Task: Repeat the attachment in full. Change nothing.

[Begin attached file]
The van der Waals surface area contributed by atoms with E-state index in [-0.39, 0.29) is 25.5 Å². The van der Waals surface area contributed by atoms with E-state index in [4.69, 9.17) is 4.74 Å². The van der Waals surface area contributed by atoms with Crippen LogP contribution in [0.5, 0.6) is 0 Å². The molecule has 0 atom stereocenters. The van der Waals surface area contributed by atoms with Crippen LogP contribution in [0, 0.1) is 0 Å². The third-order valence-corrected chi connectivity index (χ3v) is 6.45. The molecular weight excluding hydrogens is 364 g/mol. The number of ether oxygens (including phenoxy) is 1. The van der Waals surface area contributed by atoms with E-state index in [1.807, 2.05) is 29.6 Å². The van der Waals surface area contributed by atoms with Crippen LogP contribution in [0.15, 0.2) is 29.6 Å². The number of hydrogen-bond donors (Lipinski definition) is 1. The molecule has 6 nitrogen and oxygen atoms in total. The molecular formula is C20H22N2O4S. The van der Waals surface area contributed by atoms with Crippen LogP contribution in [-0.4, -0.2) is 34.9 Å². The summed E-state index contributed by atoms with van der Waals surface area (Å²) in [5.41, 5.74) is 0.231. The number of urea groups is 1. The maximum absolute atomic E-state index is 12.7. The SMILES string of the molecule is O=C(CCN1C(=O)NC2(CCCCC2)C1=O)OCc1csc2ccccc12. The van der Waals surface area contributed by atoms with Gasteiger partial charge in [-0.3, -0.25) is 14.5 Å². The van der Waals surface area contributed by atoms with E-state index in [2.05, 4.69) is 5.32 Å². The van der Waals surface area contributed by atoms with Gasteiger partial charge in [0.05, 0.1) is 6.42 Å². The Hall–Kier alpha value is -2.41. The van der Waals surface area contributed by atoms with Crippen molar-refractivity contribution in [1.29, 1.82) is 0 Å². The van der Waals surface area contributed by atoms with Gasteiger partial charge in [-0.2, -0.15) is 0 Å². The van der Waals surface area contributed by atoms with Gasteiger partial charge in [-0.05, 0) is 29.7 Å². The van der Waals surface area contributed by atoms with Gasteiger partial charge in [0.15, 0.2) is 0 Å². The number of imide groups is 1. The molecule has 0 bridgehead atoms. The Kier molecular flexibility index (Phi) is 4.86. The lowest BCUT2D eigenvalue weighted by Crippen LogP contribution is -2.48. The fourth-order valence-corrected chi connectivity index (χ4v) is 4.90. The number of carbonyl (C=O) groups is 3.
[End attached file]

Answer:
The van der Waals surface area contributed by atoms with E-state index in [-0.39, 0.29) is 25.5 Å². The van der Waals surface area contributed by atoms with E-state index in [4.69, 9.17) is 4.74 Å². The van der Waals surface area contributed by atoms with Crippen LogP contribution in [0.5, 0.6) is 0 Å². The molecule has 0 atom stereocenters. The van der Waals surface area contributed by atoms with Crippen LogP contribution in [0, 0.1) is 0 Å². The third-order valence-corrected chi connectivity index (χ3v) is 6.45. The molecular weight excluding hydrogens is 364 g/mol. The number of ether oxygens (including phenoxy) is 1. The van der Waals surface area contributed by atoms with E-state index in [1.807, 2.05) is 29.6 Å². The van der Waals surface area contributed by atoms with Crippen LogP contribution in [0.15, 0.2) is 29.6 Å². The number of hydrogen-bond donors (Lipinski definition) is 1. The molecule has 6 nitrogen and oxygen atoms in total. The molecular formula is C20H22N2O4S. The van der Waals surface area contributed by atoms with Crippen LogP contribution in [-0.4, -0.2) is 34.9 Å². The summed E-state index contributed by atoms with van der Waals surface area (Å²) in [5.41, 5.74) is 0.231. The number of urea groups is 1. The maximum absolute atomic E-state index is 12.7. The SMILES string of the molecule is O=C(CCN1C(=O)NC2(CCCCC2)C1=O)OCc1csc2ccccc12. The van der Waals surface area contributed by atoms with Gasteiger partial charge in [-0.3, -0.25) is 14.5 Å². The van der Waals surface area contributed by atoms with E-state index in [2.05, 4.69) is 5.32 Å². The van der Waals surface area contributed by atoms with Gasteiger partial charge in [0.05, 0.1) is 6.42 Å². The Hall–Kier alpha value is -2.41. The van der Waals surface area contributed by atoms with Crippen molar-refractivity contribution in [1.29, 1.82) is 0 Å². The van der Waals surface area contributed by atoms with Gasteiger partial charge in [-0.2, -0.15) is 0 Å². The van der Waals surface area contributed by atoms with Gasteiger partial charge in [-0.05, 0) is 29.7 Å². The van der Waals surface area contributed by atoms with Gasteiger partial charge in [0.15, 0.2) is 0 Å². The number of imide groups is 1. The molecule has 0 bridgehead atoms. The Kier molecular flexibility index (Phi) is 4.86. The lowest BCUT2D eigenvalue weighted by Crippen LogP contribution is -2.48. The fourth-order valence-corrected chi connectivity index (χ4v) is 4.90. The number of carbonyl (C=O) groups is 3.